Reality Check



A protestor at the Our Bodies; Our Right Rally to Repeal the 8th in Dublin last Saturday

Because they are in direct touch with the electorate Irish politicians know this and that is why they repeatedly say there is no appetite for another referendum. Politicians are understandably reluctant to spend even more time and energy on constitutional proposals that have no real prospect of being passed or lawmaking that would do little to alter the plight of those in crisis pregnancies in the absence of constitutional change. Many might wish it otherwise but that is the political reality.”

Noel Whelan in today’s Irish Times.

Referendum so.

Abortion amendment didn’t happen by accident (Noel Whelan, Irish Times)

Previously: There’s No Appetite For A Further Referendum

Meanwhile At The Spire

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17 thoughts on “Reality Check

  1. RIGBY

    There’s that second ‘o’ in ‘protester’ again. Maybe if you keep writing it that way, they’ll eventually just change the spelling of the word

  2. Medium Sized C

    I’m convinced now that Noel Whelan can’t write or say anything without having a dig at some other named media outlet.

  3. Outta me Bento Box

    fairly [predictable and ] judgemental stuff.

    Not everyone against abortion is religious or even Catholic

    1. Sidewinder

      True but there isn’t a single anti-abortion organisation in Ireland that isn’t led by conservative catholics.

  4. realPolithicks

    “Because they are in direct touch with the electorate Irish politicians know this and that is why they repeatedly say there is no appetite for another referendum. ”

    Unfortunately the ones who really have “no appetite for another referendum” are the politicians, certainly not this side of a general election.

    1. Jay

      Exactly, the thing is though, much as I would like to see the article repealed, I don’t think the votes are there. Don’t get me wrong, Dublin would probably vote 70% in favour of repeal, but the likes of Donegal will probably vote 80% against.

      Even if it does gets repealed I’d say that would happen during the middle of the term of the next government, 5 years after that they’ll legislate for cases of rape, incest, and medical reason. 5 years after that you might get abortion before 10 weeks. Best case scenario is abortion on request up to 10 weeks in about 13 years time.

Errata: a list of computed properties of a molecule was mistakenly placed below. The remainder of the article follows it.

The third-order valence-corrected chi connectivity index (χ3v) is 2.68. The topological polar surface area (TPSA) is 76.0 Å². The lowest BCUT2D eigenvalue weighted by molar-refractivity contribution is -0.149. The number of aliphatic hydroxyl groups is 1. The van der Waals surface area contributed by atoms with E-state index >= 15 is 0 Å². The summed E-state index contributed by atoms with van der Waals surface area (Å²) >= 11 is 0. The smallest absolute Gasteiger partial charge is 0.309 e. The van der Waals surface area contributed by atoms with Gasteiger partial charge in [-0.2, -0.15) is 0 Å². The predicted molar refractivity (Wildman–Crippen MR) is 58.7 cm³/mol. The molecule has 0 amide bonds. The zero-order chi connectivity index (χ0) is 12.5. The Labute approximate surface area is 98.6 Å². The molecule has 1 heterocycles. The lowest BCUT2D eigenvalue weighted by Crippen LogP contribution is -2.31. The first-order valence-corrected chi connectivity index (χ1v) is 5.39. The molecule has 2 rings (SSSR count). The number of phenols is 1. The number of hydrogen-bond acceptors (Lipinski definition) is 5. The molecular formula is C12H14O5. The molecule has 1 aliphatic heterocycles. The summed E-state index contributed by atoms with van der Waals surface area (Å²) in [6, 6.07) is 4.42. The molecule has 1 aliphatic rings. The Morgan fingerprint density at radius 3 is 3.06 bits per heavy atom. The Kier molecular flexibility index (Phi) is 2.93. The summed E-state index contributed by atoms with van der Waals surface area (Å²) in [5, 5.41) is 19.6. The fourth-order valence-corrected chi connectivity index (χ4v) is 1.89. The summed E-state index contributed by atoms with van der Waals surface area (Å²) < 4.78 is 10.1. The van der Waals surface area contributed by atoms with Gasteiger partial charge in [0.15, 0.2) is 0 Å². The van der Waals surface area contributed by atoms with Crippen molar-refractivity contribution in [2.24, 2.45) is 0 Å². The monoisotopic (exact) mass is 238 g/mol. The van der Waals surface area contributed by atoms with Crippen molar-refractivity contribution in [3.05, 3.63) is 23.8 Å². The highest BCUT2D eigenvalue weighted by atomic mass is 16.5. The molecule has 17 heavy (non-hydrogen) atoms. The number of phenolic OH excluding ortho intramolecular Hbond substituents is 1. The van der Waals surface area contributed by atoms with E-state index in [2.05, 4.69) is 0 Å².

1. Jay

          Yup, plenty of work ahead though.

          There’s a few things that have changed massively over the last 20 years or so. Average level of educational attainment is waaaay up. Which generally results in more liberal people. This can be seen from the point of view of changing attitudes of everything from abortion to gay marriage to euthanasia to whatever other social issue you care to pick. The swing from more conservative view points has not only been substantial, it has happened at an accelerated pace across a wide variety of issues.

          It also helps of course that the catholic church took pages out of the dictators playbook and was culpable in imprisonment, rape, torture, mass graves etc. Hurt a lot of their credibility even with more traditionally conservative older people who now will no longer blindly follow their standing on matters.

          Abortion will be legalised in Ireland, it’s a matter of time, a careful decision on when a vote could be won is necessary though.

          The real thing that confuses me though is why the anti abortion crowd don’t want a referendum on repeal right now. They’d actually stand a chance of winning it. The longer they leave the more it swings towards repeal and the heavier a defeat they’ll suffer (which I’d imagine would accelerate my previous timeline significantly). The referendum is coming, it’s just a matter of time and with an uncertain victor.

  5. johnthebaptist

    Noel Whelan is a shill. 100% shill. Used to give him the benefit of the doubt, but this is patently ridiculous.

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